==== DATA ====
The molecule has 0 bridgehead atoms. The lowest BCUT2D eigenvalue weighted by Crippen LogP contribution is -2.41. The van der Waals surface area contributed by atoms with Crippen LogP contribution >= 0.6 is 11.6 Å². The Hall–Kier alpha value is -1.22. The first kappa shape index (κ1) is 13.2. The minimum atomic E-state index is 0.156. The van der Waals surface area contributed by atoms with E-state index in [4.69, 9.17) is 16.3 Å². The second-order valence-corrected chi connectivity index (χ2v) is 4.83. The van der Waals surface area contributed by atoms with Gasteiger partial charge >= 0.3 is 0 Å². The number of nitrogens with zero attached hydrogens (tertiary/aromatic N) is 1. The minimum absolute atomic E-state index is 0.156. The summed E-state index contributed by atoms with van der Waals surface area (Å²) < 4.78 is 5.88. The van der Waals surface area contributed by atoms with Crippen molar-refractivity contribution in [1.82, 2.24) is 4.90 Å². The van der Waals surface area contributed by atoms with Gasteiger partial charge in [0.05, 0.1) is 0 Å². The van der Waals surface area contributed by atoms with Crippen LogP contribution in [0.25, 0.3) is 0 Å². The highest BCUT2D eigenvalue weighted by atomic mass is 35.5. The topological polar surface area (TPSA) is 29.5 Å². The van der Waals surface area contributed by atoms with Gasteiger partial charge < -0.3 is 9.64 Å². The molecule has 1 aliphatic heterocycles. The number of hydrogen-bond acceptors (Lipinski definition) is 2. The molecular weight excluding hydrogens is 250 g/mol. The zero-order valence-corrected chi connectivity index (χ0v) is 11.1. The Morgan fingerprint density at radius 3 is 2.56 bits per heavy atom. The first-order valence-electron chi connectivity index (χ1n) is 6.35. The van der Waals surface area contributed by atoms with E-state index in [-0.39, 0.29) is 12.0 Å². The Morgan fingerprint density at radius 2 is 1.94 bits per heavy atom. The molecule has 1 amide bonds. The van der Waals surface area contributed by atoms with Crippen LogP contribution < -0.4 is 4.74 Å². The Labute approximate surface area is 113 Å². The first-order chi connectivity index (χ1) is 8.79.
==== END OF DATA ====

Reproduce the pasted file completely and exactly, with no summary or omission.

The molecule has 0 bridgehead atoms. The lowest BCUT2D eigenvalue weighted by Crippen LogP contribution is -2.41. The van der Waals surface area contributed by atoms with Crippen LogP contribution >= 0.6 is 11.6 Å². The Hall–Kier alpha value is -1.22. The first kappa shape index (κ1) is 13.2. The minimum atomic E-state index is 0.156. The van der Waals surface area contributed by atoms with E-state index in [4.69, 9.17) is 16.3 Å². The second-order valence-corrected chi connectivity index (χ2v) is 4.83. The van der Waals surface area contributed by atoms with Gasteiger partial charge >= 0.3 is 0 Å². The number of nitrogens with zero attached hydrogens (tertiary/aromatic N) is 1. The minimum absolute atomic E-state index is 0.156. The summed E-state index contributed by atoms with van der Waals surface area (Å²) < 4.78 is 5.88. The van der Waals surface area contributed by atoms with Crippen molar-refractivity contribution in [1.82, 2.24) is 4.90 Å². The van der Waals surface area contributed by atoms with Gasteiger partial charge in [0.05, 0.1) is 0 Å². The van der Waals surface area contributed by atoms with Crippen LogP contribution in [0.25, 0.3) is 0 Å². The highest BCUT2D eigenvalue weighted by atomic mass is 35.5. The topological polar surface area (TPSA) is 29.5 Å². The van der Waals surface area contributed by atoms with Gasteiger partial charge < -0.3 is 9.64 Å². The molecule has 1 aliphatic heterocycles. The number of hydrogen-bond acceptors (Lipinski definition) is 2. The molecular weight excluding hydrogens is 250 g/mol. The zero-order valence-corrected chi connectivity index (χ0v) is 11.1. The Morgan fingerprint density at radius 3 is 2.56 bits per heavy atom. The first-order valence-electron chi connectivity index (χ1n) is 6.35. The van der Waals surface area contributed by atoms with E-state index in [-0.39, 0.29) is 12.0 Å². The Morgan fingerprint density at radius 2 is 1.94 bits per heavy atom. The molecule has 1 amide bonds. The van der Waals surface area contributed by atoms with Crippen LogP contribution < -0.4 is 4.74 Å². The Labute approximate surface area is 113 Å². The first-order chi connectivity index (χ1) is 8.79.